Oswald returned in 634 AD at the head of a small army and defeated King Cadwallon (who was ruling over Bernicia at the time), at the Battle of Heavenfield. Oswald reunited Northumbria and ruled as its king for eight years. Despite being the most powerful ruler in Britain at the time, he died on the 5th of August 642 AD at the Battle of Maserfield near present-day Oswestry (Oswald’s tree). He had been fighting the pagan Mercians of King Penda and it was recorded that he died praying for the souls of his soldiers that were dying around him. Later he was revered as a saint, as was common in the Middle Ages.
Oswald was instrumental in promoting the spread of Christianity in Northumbria. It is said that he was elevated to sainthood not because he achieved martyrdom by his death in battle but by extreme acts of generosity towards the poor during his life.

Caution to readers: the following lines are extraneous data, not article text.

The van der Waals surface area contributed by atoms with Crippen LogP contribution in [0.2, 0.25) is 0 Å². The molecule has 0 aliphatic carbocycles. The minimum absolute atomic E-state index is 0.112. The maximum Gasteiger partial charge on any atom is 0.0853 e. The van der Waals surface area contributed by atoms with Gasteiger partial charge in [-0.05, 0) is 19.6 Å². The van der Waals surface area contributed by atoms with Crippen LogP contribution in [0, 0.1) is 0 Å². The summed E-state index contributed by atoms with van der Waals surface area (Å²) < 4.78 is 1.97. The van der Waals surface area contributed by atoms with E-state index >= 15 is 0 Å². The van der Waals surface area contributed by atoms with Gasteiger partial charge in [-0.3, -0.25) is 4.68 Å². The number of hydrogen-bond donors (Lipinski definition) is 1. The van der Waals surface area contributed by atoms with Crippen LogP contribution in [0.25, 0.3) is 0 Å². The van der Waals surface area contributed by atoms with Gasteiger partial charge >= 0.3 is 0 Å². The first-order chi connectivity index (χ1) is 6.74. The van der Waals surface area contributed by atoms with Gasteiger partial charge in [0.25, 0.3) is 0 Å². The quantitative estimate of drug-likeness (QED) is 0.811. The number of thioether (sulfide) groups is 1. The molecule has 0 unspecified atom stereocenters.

Oswald’s remains became scattered and were widely associated with miracles both in Britain and continental Europe. There are at least five claims to his head. Reginald of Durham recounts a miracle, saying that Oswald’s right arm was taken by a raven to an ash tree, which gave the tree ageless vigor. When the bird dropped the arm onto the ground, a spring emerged from the ground. Both the tree and the spring were, according to Reginald, subsequently associated with healing miracles.
In 909 AD, following a combined West Saxon and Mercian raid led by Æthelflæd, (the daughter of Alfred the Great), St Oswald’s relics were translated to a new minister in Gloucester, which was renamed St Oswald’s Priory in his honour.
His feast day is the 5th of August, the day on which he died.